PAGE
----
Breaks can be good for you

A little while ago, I posted this photo on my Facebook page. It struck a nerve with me because I had just returned from a much needed break on a cruise ship. It was heavenly, and it was very much overdue for me creatively.

I can almost taste what’s in the glass

It turns out, as I’ve been looking into this subject matter, there’s legitimate research into the creative benefits of taking a break…whether it’s in the shower, on a cruise ship, or engaging in a new creative outlet. When I was on my cruise, my most creative tool was the camera in my phone…I brought no sketch pad, no note taking…it was a complete unplug. It’s fun to take a look back at my favorite photos from the trip – and to see what inspired me that week.

The carpeting let my imagination run wild with quilting ideas.
The unique color scheme made me pause and think about how to interpret this. I’m thinking paper piecing.
My souvenir glasses from Nashville never looked so cute!
Remember my love of a pieced background? As it turns out, it translates to bathroom tiles on the Harmony of the seas.

Now, what happens if you need a creative break and you don’t have a cruise on your calendar? There are any number of ways you can give yourself a creative break (did you know that when you take a shower and you get tons of great ideas on that project you’re working on…THAT’s what’s happening!) You can take a walk, drive a different route to work, try a new recipe…these are all ways you can give yourself a break. Your regular routines will appreciate the switch up, and you’ll find yourself noticing things you didn’t before.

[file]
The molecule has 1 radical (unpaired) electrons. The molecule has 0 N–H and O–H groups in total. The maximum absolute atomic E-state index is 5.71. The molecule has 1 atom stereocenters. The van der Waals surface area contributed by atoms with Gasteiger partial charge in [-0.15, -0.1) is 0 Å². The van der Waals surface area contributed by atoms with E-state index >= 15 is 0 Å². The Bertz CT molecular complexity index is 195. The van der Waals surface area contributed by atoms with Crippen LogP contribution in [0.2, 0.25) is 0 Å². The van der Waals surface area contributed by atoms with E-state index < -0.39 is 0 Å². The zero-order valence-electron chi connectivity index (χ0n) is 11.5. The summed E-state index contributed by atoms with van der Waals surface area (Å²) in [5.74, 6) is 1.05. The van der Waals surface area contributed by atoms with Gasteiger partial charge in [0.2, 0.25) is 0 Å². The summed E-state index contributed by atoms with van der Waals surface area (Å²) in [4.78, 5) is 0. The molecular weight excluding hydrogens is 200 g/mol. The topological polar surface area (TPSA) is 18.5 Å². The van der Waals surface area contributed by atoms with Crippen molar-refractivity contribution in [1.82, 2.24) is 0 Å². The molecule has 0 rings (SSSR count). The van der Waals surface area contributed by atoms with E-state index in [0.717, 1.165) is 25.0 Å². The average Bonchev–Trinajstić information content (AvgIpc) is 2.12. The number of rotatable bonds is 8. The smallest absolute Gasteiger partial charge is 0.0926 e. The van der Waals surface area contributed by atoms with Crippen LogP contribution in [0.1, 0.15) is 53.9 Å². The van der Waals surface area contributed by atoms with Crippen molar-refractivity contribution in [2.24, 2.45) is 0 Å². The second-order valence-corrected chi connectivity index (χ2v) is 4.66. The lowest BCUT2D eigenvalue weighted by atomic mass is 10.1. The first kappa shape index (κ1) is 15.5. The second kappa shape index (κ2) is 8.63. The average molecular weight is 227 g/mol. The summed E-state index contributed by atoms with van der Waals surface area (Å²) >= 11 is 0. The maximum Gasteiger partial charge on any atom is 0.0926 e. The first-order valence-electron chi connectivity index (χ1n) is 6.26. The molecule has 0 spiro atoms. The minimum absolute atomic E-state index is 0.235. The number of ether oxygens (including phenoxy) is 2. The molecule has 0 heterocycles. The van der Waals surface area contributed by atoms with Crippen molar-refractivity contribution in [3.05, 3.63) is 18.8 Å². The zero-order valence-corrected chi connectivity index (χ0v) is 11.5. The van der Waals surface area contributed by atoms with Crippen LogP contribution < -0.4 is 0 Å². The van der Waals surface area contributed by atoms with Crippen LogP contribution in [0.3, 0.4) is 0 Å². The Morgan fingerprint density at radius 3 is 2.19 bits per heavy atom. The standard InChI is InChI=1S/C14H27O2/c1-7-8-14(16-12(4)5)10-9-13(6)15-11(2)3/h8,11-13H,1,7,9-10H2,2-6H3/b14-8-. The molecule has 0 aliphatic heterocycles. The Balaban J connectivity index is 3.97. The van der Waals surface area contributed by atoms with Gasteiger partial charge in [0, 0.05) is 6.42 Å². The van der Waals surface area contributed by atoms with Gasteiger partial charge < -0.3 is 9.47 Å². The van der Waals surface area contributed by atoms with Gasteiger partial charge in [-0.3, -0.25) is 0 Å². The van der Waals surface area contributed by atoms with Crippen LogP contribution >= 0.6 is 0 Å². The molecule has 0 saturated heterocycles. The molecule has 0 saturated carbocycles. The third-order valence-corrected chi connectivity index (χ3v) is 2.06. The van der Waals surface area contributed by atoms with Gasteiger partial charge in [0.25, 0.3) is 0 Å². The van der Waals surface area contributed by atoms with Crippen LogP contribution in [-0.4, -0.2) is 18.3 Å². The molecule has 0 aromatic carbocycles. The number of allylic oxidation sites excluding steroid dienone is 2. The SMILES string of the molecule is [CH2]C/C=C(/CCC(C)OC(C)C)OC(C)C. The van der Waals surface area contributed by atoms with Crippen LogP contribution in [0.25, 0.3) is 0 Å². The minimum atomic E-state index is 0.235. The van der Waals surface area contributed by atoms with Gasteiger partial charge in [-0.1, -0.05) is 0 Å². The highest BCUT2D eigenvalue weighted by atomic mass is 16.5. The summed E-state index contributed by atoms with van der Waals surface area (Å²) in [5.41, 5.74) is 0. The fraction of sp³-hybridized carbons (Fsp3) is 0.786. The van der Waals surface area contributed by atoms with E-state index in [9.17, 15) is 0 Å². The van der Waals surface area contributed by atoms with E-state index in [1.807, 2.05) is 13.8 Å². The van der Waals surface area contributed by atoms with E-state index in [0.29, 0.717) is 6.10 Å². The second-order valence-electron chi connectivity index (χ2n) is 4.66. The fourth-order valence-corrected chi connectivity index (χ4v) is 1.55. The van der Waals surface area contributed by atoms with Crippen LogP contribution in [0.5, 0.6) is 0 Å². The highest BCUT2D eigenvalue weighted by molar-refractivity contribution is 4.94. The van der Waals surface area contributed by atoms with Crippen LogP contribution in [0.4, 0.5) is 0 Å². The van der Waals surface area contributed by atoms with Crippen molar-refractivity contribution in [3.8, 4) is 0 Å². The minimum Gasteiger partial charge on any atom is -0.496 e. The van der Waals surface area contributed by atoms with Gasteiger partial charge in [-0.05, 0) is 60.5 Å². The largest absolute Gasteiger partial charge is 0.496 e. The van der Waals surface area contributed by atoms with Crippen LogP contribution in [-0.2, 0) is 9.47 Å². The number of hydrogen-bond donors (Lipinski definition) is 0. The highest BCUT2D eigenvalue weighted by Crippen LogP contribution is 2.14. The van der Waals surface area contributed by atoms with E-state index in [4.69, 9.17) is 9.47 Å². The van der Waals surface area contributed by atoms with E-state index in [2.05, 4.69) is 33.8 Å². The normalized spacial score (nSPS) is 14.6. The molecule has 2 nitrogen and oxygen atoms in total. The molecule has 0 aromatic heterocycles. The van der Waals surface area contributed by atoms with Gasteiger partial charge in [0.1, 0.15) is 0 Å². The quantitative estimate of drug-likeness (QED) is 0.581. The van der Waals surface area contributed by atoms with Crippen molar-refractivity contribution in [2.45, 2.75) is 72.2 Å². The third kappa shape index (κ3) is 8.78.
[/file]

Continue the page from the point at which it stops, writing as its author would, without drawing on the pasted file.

I have recently reconnected with Sue Bleiweiss, an accomplished author and award winning quilter who I have known for awhile. Her signature style is relaxing and fun to experience, much as Sue herself is. Here latest book is Modern Art Quilts, and was published last fall by C&T. I had the chance to speak with her about her latest endeavor – she’s taking a creative break (while still working on major pieces of her quilting work), by designing and working on handwork with a line of embroidery designs for Global Artisans Designs. Working in stitchery is something that Sue hasn’t done before, but she has found that the creative switch has given her quilting time a boost. So the concept does translate.

Sue has donated a copy of the book to readers of this blog, and here’s how I’m going to work it. If you’d like to leave a comment on the blog about your experiences with creative breaks – what worked, what didn’t, what your plans are – I will leave this blog post open over this weekend, and I’ll select one winner on Monday, April 15th. We need to celebrate something on that day!

So, with many thanks to Sue, if you’d like to win a copy of her new book, please leave a comment.

Book donation courtesy of Sue Bleiweiss

4 Comments

  • Linda Hartzig says:

    Sometimes a break is needed especially when you try to do too much. So when that happens to me I will donate a little time each day to window shopping on the internet. Also I like to take long walks or go to a park to take in the nature around me. That helps me a loti

  • Gene Black says:

    My best creative breaks involve trying a new technique -preferably in a different form of work than I usually do. The downfall is that sometimes it means I acquire new hobbies to incorporate into my already full life.

  • Nancy Sumner says:

    I find traveling really helps renew my creative juices. I am always ready to get back to. The drawing board after a week or two a way.

  • Nancy Myers says:

    I agree. It was only this past February that I went away for a week and didn’t do anything related to my blog or quilting. I enjoyed whatever my husband and I were going to do that day. I was more creative when I came home.

Leave a Reply

Your email address will not be published. Required fields are marked *